Kushner Companies is hardly the only firm that owes the city money.
As of last October, the city is owed $1.5 billion in fines for building code violations, Crain’s reported. That’s a 6 percent drop from the 2016 amount.
In 2016, Mayor Bill de Blasio signed bills that sought to help the city collect outstanding fines. But the city has struggled with the issue, the report said. Landlords and developers, who often own property through limited liability companies, often treat the fines as a cost of doing business. And they can usually obtain permits despite the money they owe. Not to mention: the task becomes more difficult the longer the fines are uncollected.
Kushner Companies, for example, owes about $500,000 for violations, according to a report from the Associated Press on Monday. That total includes $210,000 in fines from the Department of Buildings for falsifying dozens of permit applications at 17 buildings in Manhattan and Brooklyn. A company spokesperson blamed misfiled paperwork on a third party.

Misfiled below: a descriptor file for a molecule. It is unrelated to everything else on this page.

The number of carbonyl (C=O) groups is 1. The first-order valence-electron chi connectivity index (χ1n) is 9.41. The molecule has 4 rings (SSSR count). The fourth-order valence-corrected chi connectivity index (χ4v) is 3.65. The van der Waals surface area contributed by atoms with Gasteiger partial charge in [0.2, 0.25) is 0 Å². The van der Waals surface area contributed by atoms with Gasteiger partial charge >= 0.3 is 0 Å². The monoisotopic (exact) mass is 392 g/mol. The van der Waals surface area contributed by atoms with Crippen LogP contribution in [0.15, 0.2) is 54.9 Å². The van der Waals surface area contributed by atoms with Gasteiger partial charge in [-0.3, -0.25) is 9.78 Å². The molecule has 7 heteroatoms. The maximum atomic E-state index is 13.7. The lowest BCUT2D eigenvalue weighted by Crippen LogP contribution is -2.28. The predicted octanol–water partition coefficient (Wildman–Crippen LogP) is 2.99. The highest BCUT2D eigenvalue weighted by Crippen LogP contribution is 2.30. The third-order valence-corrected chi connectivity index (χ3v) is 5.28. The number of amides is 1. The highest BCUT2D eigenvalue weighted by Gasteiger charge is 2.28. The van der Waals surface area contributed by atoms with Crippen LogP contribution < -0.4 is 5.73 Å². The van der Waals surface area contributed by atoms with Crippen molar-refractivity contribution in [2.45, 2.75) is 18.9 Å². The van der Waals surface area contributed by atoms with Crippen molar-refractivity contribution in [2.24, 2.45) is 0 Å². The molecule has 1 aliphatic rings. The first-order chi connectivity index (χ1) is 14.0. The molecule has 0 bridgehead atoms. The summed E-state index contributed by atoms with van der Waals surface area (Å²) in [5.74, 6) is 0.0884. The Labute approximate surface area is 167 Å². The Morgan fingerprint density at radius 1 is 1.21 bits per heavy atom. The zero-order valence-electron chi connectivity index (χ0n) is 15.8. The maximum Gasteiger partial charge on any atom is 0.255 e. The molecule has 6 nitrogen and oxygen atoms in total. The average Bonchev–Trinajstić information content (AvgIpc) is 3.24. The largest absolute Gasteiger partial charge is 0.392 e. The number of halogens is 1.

Many of the fines relate to tenants illegally using Airbnb, a spokesperson for Kushner Companies said in a statement. Several are also for minor violations related to things like garbage pick-up, the statement said.
The Department of Finance doubled its collection from $50 million in fiscal year 2015 to $90 million in fiscal year 2018, Crain’s said. But that increase was largely due to an amnesty program — so collections are expected to slide back to 2015 levels.
The longer the city takes to collect the fines, the harder it becomes to do so: The city has deemed roughly half of the $1.5 billion figure uncollectible because the fines are too old or are tied to businesses that have since moved or shuttered. [Crain’s] — Meenal Vamburkar